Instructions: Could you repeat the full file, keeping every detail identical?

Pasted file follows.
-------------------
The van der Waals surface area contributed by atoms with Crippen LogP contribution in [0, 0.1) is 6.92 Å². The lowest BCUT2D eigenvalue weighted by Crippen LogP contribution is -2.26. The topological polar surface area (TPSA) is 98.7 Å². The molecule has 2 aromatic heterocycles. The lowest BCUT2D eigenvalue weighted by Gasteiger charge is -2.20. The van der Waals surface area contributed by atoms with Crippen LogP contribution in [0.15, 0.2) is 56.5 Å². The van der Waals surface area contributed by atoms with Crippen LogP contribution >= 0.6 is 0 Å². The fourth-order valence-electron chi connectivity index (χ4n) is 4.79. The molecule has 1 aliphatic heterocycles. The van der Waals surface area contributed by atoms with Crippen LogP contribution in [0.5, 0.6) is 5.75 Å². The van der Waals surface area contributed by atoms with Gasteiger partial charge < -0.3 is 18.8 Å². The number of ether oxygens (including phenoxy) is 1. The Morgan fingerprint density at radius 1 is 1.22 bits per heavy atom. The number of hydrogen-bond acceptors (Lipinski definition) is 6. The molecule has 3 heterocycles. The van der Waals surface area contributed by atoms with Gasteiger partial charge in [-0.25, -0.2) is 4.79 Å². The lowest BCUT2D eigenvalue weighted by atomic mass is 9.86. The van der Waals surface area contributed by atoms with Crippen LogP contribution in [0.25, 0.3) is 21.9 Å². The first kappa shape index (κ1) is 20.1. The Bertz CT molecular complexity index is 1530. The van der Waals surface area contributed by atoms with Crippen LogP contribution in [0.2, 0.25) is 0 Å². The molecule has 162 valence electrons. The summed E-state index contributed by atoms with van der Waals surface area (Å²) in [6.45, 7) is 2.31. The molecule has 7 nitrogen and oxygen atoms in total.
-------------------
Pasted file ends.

The van der Waals surface area contributed by atoms with Crippen LogP contribution in [0, 0.1) is 6.92 Å². The lowest BCUT2D eigenvalue weighted by Crippen LogP contribution is -2.26. The topological polar surface area (TPSA) is 98.7 Å². The molecule has 2 aromatic heterocycles. The lowest BCUT2D eigenvalue weighted by Gasteiger charge is -2.20. The van der Waals surface area contributed by atoms with Crippen LogP contribution in [0.15, 0.2) is 56.5 Å². The van der Waals surface area contributed by atoms with Crippen LogP contribution >= 0.6 is 0 Å². The fourth-order valence-electron chi connectivity index (χ4n) is 4.79. The molecule has 1 aliphatic heterocycles. The van der Waals surface area contributed by atoms with Crippen LogP contribution in [0.5, 0.6) is 5.75 Å². The van der Waals surface area contributed by atoms with Gasteiger partial charge < -0.3 is 18.8 Å². The number of ether oxygens (including phenoxy) is 1. The Morgan fingerprint density at radius 1 is 1.22 bits per heavy atom. The number of hydrogen-bond acceptors (Lipinski definition) is 6. The molecule has 3 heterocycles. The van der Waals surface area contributed by atoms with Gasteiger partial charge in [-0.25, -0.2) is 4.79 Å². The lowest BCUT2D eigenvalue weighted by atomic mass is 9.86. The van der Waals surface area contributed by atoms with Crippen LogP contribution in [0.25, 0.3) is 21.9 Å². The first kappa shape index (κ1) is 20.1. The Bertz CT molecular complexity index is 1530. The van der Waals surface area contributed by atoms with Crippen LogP contribution in [0.2, 0.25) is 0 Å². The molecule has 162 valence electrons. The summed E-state index contributed by atoms with van der Waals surface area (Å²) in [6.45, 7) is 2.31. The molecule has 7 nitrogen and oxygen atoms in total.